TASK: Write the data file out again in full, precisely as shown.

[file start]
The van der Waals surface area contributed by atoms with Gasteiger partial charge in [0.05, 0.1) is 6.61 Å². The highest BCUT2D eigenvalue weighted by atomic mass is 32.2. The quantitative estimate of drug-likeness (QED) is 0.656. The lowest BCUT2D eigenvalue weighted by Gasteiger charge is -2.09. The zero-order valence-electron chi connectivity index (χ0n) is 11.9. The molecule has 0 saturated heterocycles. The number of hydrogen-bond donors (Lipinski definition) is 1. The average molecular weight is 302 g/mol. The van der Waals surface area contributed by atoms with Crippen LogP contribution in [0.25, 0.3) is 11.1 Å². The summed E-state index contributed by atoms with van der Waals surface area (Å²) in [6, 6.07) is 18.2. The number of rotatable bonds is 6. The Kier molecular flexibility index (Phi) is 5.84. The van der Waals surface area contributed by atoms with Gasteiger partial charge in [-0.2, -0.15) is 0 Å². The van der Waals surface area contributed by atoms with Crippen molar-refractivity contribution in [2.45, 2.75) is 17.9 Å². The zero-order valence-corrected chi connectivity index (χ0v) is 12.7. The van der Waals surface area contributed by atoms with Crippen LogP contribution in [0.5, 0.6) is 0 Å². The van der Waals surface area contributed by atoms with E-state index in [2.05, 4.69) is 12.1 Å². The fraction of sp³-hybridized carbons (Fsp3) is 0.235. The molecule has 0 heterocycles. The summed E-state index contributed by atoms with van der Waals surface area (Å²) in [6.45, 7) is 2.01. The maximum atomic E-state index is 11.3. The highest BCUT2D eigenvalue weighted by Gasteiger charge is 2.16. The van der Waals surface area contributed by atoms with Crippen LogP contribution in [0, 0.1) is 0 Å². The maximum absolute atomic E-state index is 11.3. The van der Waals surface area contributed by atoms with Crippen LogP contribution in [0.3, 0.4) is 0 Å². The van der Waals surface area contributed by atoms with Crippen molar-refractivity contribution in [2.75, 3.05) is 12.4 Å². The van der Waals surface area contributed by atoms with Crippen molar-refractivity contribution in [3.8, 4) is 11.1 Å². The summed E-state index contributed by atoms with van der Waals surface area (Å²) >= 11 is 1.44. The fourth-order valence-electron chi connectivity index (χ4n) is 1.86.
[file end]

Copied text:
The van der Waals surface area contributed by atoms with Gasteiger partial charge in [0.05, 0.1) is 6.61 Å². The highest BCUT2D eigenvalue weighted by atomic mass is 32.2. The quantitative estimate of drug-likeness (QED) is 0.656. The lowest BCUT2D eigenvalue weighted by Gasteiger charge is -2.09. The zero-order valence-electron chi connectivity index (χ0n) is 11.9. The molecule has 0 saturated heterocycles. The number of hydrogen-bond donors (Lipinski definition) is 1. The average molecular weight is 302 g/mol. The van der Waals surface area contributed by atoms with Crippen LogP contribution in [0.25, 0.3) is 11.1 Å². The summed E-state index contributed by atoms with van der Waals surface area (Å²) in [6, 6.07) is 18.2. The number of rotatable bonds is 6. The Kier molecular flexibility index (Phi) is 5.84. The van der Waals surface area contributed by atoms with Gasteiger partial charge in [-0.2, -0.15) is 0 Å². The van der Waals surface area contributed by atoms with Crippen molar-refractivity contribution in [2.45, 2.75) is 17.9 Å². The zero-order valence-corrected chi connectivity index (χ0v) is 12.7. The van der Waals surface area contributed by atoms with Crippen LogP contribution in [0.5, 0.6) is 0 Å². The van der Waals surface area contributed by atoms with E-state index in [2.05, 4.69) is 12.1 Å². The fraction of sp³-hybridized carbons (Fsp3) is 0.235. The molecule has 0 heterocycles. The summed E-state index contributed by atoms with van der Waals surface area (Å²) in [6.45, 7) is 2.01. The maximum atomic E-state index is 11.3. The highest BCUT2D eigenvalue weighted by Gasteiger charge is 2.16. The van der Waals surface area contributed by atoms with Crippen LogP contribution in [0, 0.1) is 0 Å². The maximum absolute atomic E-state index is 11.3. The van der Waals surface area contributed by atoms with Crippen LogP contribution in [0.3, 0.4) is 0 Å². The van der Waals surface area contributed by atoms with Crippen molar-refractivity contribution in [2.75, 3.05) is 12.4 Å². The van der Waals surface area contributed by atoms with Crippen molar-refractivity contribution in [3.8, 4) is 11.1 Å². The summed E-state index contributed by atoms with van der Waals surface area (Å²) >= 11 is 1.44. The fourth-order valence-electron chi connectivity index (χ4n) is 1.86.